Girl who was born with '6cm tail' is now three years old

Girl was born with spina bifida, a birth anomaly brought on by an incorrectly formed spinal cord

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The girl was born with spina bifida, a birth anomaly brought on by an incorrectly formed spinal cord.— DailyMail, ScienceDirect
The girl was born with spina bifida, a birth anomaly brought on by an incorrectly formed spinal cord.— DailyMail, ScienceDirect

When Brazilian doctors delivered a baby girl and saw a six-centimetre tumour protruding from her spine, they were astonished. The Journal of Pediatric Surgery Case Reports has reported the incident with the medical abnormality faced by a baby girl who is now three years old.

According to the study, the girl was born with spina bifida, a birth anomaly brought on by an incorrectly formed spinal cord. Her spine developed a gap as a result of the disease, which most likely contributed to the tail's growth. Surgeons performed a quick operation to immediately remove the skin-covered appendage that was growing on her back.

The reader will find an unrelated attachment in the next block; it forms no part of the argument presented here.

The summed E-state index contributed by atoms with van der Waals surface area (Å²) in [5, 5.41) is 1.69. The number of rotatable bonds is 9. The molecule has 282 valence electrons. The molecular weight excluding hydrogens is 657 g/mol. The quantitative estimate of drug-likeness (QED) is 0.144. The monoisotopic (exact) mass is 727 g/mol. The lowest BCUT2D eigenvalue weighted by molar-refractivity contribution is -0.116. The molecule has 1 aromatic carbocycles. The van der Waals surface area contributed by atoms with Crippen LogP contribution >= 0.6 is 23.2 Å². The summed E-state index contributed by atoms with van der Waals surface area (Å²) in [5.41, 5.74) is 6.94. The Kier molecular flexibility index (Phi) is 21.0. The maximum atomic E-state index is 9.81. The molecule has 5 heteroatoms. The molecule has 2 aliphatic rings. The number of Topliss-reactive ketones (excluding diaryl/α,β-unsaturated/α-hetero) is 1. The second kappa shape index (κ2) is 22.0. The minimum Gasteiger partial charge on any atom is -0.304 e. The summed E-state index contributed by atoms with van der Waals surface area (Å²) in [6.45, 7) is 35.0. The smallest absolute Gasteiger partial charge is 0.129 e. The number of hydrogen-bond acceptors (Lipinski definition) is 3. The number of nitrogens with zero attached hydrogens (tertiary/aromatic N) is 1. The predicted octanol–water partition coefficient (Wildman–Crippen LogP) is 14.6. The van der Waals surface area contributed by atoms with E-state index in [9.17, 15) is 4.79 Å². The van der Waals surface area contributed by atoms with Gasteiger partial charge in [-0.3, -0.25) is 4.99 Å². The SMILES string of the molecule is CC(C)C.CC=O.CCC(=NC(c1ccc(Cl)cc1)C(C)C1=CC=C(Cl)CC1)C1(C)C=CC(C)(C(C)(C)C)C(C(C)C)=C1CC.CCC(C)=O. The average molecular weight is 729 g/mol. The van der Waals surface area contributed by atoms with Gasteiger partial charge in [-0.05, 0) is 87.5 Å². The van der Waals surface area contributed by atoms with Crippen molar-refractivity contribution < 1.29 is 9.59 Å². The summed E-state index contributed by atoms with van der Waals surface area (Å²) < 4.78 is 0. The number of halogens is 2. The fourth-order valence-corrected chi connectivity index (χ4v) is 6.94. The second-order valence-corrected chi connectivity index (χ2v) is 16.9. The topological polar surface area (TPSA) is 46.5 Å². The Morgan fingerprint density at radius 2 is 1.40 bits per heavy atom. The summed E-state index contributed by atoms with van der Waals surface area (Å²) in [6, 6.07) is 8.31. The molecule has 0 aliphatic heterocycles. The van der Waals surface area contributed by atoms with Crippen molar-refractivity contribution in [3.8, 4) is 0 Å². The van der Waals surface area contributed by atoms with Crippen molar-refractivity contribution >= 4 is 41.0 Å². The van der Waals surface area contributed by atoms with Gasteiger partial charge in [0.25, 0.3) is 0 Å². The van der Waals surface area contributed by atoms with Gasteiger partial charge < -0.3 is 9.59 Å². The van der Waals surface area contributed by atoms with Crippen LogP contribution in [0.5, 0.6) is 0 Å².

The child was delivered through caesarean at term, and the mother had no prior history of drug use or illness, according to the case study's authors. As the child's doctors examined him or her, they noticed a soft tissue tail growing where the spine and pelvis converge. The authors of the study stated that "the physical examination revealed a 6 cm skin-covered soft tissue tail coming up from the lumbosacral area."

An MRI of the infant revealed a tiny spine breach with a fibrous cable, a multi-layered tissue channel, and a local dermal sinus. 

"The connected cord was absent. A spinal dysraphism was discovered, and the case was identified as a human pseudo-tail," they declared.

Following the procedure, the baby had a cerebrospinal fluid leak that was detected by a wet surgical site and a partially opened suture. She was given intravenous antibiotics while being held in a lateral position, and her wound was kept dry and clean.

The operation had no long-term effects on the youngster, who is now 3 years old.

The authors mentioned: "The patient is currently 3 years old and undergoing a close long-term follow-up. During this period, she had three episodes of urinary tract infection that were successfully treated with antibiotics."

Now, the girl can walk easily and has no complications from the operation.